It is common knowledge that the polar ice caps are melting, both in the Arctic as well as the Antarctic. Extreme weather events around the world are getting more severe and more frequent. One example of extreme weather is ongoing in the Arctic circle right now.
Temperatures in the Arctic reached a toasty 32 C or 90 F through the week This peak was reached on 30 July at Banak, Norway, according to a report by severe-weather.eu. The weather curating and reporting site noted that "exceptionally high temperatures in the extreme north of northern Europe are becoming an every day occurrence." Banak is a town off the northern coast of the country and these parts do normally experience such high heat, it notably sits over 563 km above the bottom edge of the Arctic Circle.
Towns further up north than Banak experienced 29 degrees C to 30C peak temperatures this week. Overall temperatures in the northern hemisphere and the rest of Europe itself. Ice is also at record low levels in the region. The northern hemisphere and the rest of Europe have also repeatedly faced heat waves throughout the summer. This year's heat reached both record and near-record temperatures, it is seen as a consequence of overall increasing average global temperatures from year to year, notes a report by Mashable.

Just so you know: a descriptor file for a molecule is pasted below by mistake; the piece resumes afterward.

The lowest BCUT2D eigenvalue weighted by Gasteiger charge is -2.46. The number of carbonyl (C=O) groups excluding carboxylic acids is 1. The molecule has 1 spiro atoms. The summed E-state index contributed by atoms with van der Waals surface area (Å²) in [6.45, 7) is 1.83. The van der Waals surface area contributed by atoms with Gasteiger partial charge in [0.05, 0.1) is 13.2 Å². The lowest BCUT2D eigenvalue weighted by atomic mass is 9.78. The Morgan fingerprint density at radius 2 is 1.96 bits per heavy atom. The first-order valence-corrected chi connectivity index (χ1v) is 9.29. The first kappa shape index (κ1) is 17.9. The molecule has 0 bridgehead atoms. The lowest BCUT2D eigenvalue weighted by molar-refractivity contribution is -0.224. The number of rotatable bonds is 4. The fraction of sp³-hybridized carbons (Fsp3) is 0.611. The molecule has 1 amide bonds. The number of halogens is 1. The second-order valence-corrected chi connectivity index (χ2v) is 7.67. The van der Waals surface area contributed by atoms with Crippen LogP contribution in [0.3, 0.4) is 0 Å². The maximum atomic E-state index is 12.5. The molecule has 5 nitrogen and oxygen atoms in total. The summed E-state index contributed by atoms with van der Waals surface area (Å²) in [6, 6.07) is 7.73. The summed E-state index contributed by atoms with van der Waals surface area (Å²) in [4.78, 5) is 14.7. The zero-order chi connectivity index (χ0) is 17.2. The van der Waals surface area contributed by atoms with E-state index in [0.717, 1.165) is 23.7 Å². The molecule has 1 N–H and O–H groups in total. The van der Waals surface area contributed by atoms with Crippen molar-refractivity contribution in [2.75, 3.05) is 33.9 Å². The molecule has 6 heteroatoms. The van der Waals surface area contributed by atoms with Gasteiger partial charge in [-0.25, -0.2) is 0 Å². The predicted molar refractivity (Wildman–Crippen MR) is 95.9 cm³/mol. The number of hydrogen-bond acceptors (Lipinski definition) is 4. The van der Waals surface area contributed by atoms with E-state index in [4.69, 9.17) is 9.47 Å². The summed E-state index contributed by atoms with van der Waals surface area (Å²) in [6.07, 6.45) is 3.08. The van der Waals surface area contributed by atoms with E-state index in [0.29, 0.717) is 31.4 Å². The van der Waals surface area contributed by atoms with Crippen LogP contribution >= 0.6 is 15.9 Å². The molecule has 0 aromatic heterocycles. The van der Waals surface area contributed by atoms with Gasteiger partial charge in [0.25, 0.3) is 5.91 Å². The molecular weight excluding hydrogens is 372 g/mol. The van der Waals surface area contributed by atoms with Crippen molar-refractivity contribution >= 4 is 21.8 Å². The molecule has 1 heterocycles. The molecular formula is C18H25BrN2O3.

UK's Met Office and severe-weather both have said that Europe's all time heat record of 118.4 F 48 C, will be broken this summer. At the same time, across the rest of the planet, heat waves have actually fed into wildfires in western United States. The report mentions that the fires were so bad this year that rare fire tornadoes were seen in some parts.
Otherwise, 2018 is all set to be the fourth hottest year on record, according to a report released last month by NOAA. The only years which have been hotter were the three years that followed 2018. This is a clear and undeniable result of climate change and its resulting global warming.